- Gluten-Free Spice Cookies: Substitute the all-purpose flour with a gluten-free flour blend. Choose a blend that includes xanthan gum, providing the needed cookie structure.
- Vegan Spice Cookies: Replace the butter with a vegan butter substitute and the eggs with flaxseed meal (1 tablespoon of flaxseed meal mixed with 2.5 tablespoons of water equals one egg). Ensure your sugar is vegan; some brands process it with bone char.
- Fruit-Infused Spice Cookies: Add ½ cup of finely chopped dried fruit, such as cranberries or apricots, to the dough for flavor.
- Iced Gingerbread Cookies: Replace the four spices in the recipe with two tablespoons of ground ginger and one teaspoon of ground nutmeg. Before baking, brush the top of each cookie with a little bit of milk and sprinkle with coarse sugar. After the cookies have cooled, decorate them with icing designs as desired.
I own many cookie cutters, most of which are for Christmas cookies, but I use this Christmas tree cutter the most. I love the size and shape of the trees. Other cutters will be just as fun if you don't have a tree cookie cutter. You can even look around your kitchen for some fun shapes to cut out the dough; believe it or not, a cup works great.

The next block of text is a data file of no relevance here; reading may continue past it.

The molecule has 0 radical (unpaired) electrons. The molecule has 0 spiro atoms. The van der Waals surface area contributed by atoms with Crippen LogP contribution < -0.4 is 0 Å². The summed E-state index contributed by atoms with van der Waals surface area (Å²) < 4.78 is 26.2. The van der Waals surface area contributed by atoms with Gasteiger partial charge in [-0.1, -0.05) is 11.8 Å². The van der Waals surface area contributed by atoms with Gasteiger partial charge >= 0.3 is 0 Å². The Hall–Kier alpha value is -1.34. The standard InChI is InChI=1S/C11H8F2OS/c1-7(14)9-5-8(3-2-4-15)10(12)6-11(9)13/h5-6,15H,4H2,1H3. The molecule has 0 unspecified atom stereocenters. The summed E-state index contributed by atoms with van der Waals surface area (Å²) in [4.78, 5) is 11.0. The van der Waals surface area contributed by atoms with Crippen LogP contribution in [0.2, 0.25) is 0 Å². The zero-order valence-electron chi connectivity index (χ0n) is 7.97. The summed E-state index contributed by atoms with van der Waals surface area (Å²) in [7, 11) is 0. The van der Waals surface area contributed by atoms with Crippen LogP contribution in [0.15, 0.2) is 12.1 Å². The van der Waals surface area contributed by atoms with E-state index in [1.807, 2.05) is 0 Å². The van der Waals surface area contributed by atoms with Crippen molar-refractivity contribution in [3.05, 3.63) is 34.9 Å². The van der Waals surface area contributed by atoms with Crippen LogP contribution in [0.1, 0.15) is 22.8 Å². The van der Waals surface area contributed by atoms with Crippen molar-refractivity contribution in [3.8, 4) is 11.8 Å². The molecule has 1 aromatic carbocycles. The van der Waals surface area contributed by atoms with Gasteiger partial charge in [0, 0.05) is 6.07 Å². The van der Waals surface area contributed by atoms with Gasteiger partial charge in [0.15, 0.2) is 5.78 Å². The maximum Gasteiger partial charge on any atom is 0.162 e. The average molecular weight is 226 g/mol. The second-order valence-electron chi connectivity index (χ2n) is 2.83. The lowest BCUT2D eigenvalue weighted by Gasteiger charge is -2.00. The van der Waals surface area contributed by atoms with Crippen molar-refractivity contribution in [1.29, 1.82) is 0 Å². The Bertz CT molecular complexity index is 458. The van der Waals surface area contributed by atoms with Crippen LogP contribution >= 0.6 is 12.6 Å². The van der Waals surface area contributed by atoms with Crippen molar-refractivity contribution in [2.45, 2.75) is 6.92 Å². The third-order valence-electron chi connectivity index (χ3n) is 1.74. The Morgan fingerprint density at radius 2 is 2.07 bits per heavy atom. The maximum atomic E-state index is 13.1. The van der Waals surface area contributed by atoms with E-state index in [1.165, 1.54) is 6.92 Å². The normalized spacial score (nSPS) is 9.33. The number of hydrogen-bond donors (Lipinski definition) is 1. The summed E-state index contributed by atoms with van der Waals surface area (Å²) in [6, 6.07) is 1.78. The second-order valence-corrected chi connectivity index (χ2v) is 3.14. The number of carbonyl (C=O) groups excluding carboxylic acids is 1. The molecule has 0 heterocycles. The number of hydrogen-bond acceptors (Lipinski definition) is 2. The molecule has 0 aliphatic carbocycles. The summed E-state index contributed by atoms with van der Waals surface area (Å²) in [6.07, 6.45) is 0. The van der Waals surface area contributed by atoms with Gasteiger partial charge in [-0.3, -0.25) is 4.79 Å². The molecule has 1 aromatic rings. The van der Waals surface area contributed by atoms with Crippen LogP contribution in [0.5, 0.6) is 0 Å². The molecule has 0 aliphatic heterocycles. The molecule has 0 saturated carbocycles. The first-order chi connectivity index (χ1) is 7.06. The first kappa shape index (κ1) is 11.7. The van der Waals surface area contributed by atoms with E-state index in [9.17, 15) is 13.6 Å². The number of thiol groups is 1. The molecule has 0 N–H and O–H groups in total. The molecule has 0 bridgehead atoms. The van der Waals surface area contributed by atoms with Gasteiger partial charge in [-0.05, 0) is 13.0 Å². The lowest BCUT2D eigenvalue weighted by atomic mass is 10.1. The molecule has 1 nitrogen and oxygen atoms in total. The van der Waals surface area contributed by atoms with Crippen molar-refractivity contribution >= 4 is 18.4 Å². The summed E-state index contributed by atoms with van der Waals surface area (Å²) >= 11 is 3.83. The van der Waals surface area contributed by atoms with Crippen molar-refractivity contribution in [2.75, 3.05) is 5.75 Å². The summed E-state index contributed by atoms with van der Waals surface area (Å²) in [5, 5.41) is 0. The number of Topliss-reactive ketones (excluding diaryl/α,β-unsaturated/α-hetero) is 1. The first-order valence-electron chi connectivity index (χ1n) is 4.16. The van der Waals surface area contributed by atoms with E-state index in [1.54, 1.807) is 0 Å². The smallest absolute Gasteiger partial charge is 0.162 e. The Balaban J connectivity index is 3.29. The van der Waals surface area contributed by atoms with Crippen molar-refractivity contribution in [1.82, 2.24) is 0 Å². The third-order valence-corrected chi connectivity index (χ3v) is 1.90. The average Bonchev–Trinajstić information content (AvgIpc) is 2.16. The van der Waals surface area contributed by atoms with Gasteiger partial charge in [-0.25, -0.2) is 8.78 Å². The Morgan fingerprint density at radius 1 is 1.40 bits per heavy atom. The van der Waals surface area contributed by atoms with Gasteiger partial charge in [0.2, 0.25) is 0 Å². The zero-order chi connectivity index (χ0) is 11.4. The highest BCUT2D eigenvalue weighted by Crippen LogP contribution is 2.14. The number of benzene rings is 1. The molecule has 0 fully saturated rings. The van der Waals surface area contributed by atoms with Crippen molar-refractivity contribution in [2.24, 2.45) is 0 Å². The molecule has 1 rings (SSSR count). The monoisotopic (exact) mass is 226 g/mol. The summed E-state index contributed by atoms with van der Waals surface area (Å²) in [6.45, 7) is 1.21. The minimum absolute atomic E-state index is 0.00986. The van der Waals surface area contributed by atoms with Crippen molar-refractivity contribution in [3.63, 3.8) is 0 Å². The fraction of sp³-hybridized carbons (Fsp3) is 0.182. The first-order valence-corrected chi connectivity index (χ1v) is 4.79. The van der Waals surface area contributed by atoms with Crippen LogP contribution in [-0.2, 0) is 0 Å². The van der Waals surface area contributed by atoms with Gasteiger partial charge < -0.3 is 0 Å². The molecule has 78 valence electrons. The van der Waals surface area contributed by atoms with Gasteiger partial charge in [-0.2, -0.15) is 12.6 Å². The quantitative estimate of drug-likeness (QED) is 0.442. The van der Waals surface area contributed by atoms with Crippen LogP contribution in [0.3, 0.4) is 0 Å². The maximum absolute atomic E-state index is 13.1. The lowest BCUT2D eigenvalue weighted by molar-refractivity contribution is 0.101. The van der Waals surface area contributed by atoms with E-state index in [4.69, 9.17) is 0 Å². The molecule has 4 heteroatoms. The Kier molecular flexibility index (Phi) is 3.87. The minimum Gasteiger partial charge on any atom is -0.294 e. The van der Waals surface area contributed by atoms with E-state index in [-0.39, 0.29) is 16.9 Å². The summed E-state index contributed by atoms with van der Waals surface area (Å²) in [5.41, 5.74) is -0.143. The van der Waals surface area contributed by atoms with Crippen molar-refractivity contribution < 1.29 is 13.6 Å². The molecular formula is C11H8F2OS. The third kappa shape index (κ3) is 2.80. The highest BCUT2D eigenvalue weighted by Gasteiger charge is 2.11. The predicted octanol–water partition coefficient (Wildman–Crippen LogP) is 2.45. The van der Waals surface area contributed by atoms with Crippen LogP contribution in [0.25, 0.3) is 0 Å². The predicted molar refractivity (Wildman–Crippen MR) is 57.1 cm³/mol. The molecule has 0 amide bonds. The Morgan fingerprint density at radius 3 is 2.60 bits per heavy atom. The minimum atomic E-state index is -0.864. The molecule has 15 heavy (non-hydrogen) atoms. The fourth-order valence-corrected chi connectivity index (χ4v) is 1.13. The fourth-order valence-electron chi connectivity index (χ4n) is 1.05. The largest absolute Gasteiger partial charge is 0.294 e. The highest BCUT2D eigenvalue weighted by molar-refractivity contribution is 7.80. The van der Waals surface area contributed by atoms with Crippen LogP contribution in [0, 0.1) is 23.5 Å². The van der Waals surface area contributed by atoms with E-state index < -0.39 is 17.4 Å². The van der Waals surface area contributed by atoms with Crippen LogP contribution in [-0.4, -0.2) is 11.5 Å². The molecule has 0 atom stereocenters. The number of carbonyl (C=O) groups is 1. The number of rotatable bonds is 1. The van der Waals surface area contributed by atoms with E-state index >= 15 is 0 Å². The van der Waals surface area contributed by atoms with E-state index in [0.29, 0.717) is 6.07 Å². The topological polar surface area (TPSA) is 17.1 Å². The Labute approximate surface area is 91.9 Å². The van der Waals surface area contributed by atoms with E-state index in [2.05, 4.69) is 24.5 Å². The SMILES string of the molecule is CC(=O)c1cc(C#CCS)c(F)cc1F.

This Ann Clark cookie cutter is the perfect size and shape for those who want a Christmas tree cookie cutter.
All done and decorated with red, white, and green color.
Yes, you certainly can. Wrap the dough tightly in plastic wrap and refrigerate for up to 3 days. You can also freeze the dough for up to 3 months. Just let it thaw overnight in the fridge before rolling it out.
Absolutely! Feel free to get creative with your decorations. Sprinkles, sugar crystals, edible glitter, or even small candies can make fun and festive cookie additions.
If your Christmas trees spread too much while baking, it may be because the dough was too warm when it went into the oven. Try refrigerating the cut-out cookies on the baking sheet for 10-15 minutes before baking.
Store leftover cookies in an airtight container at room temperature. They should stay fresh for up to a week. If you want to keep them longer, you can freeze the cookies for up to 3 months.
More Christmas cookies